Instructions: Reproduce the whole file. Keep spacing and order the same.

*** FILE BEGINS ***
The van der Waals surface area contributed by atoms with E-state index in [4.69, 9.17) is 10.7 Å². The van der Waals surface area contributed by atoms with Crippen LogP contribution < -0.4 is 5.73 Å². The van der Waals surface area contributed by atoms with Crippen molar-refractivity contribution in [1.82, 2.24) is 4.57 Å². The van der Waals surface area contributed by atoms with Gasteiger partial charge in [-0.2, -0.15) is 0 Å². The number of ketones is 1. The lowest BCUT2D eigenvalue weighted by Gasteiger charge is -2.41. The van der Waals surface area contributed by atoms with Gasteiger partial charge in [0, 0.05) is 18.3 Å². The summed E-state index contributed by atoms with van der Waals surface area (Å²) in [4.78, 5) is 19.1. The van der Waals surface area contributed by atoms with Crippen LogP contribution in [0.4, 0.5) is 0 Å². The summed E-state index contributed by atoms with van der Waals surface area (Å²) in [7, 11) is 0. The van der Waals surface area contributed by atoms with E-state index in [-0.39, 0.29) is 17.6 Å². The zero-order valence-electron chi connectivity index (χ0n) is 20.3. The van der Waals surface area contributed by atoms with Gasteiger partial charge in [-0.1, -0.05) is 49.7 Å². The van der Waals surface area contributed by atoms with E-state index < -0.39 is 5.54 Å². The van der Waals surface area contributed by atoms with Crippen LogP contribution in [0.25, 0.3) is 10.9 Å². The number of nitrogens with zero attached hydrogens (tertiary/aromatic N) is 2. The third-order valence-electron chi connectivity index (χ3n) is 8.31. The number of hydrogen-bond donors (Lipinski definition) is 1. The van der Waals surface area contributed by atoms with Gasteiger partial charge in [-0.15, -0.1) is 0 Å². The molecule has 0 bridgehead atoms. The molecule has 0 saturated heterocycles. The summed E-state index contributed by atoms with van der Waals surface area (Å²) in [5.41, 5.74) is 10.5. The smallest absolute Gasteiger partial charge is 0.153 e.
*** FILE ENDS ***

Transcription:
The van der Waals surface area contributed by atoms with E-state index in [4.69, 9.17) is 10.7 Å². The van der Waals surface area contributed by atoms with Crippen LogP contribution < -0.4 is 5.73 Å². The van der Waals surface area contributed by atoms with Crippen molar-refractivity contribution in [1.82, 2.24) is 4.57 Å². The van der Waals surface area contributed by atoms with Gasteiger partial charge in [-0.2, -0.15) is 0 Å². The number of ketones is 1. The lowest BCUT2D eigenvalue weighted by Gasteiger charge is -2.41. The van der Waals surface area contributed by atoms with Gasteiger partial charge in [0, 0.05) is 18.3 Å². The summed E-state index contributed by atoms with van der Waals surface area (Å²) in [4.78, 5) is 19.1. The van der Waals surface area contributed by atoms with Crippen LogP contribution in [0.4, 0.5) is 0 Å². The summed E-state index contributed by atoms with van der Waals surface area (Å²) in [7, 11) is 0. The van der Waals surface area contributed by atoms with E-state index in [-0.39, 0.29) is 17.6 Å². The zero-order valence-electron chi connectivity index (χ0n) is 20.3. The van der Waals surface area contributed by atoms with Gasteiger partial charge in [-0.1, -0.05) is 49.7 Å². The van der Waals surface area contributed by atoms with E-state index < -0.39 is 5.54 Å². The van der Waals surface area contributed by atoms with Crippen LogP contribution in [0.25, 0.3) is 10.9 Å². The number of nitrogens with zero attached hydrogens (tertiary/aromatic N) is 2. The third-order valence-electron chi connectivity index (χ3n) is 8.31. The number of hydrogen-bond donors (Lipinski definition) is 1. The van der Waals surface area contributed by atoms with Gasteiger partial charge in [-0.15, -0.1) is 0 Å². The molecule has 0 bridgehead atoms. The molecule has 0 saturated heterocycles. The summed E-state index contributed by atoms with van der Waals surface area (Å²) in [5.41, 5.74) is 10.5. The smallest absolute Gasteiger partial charge is 0.153 e.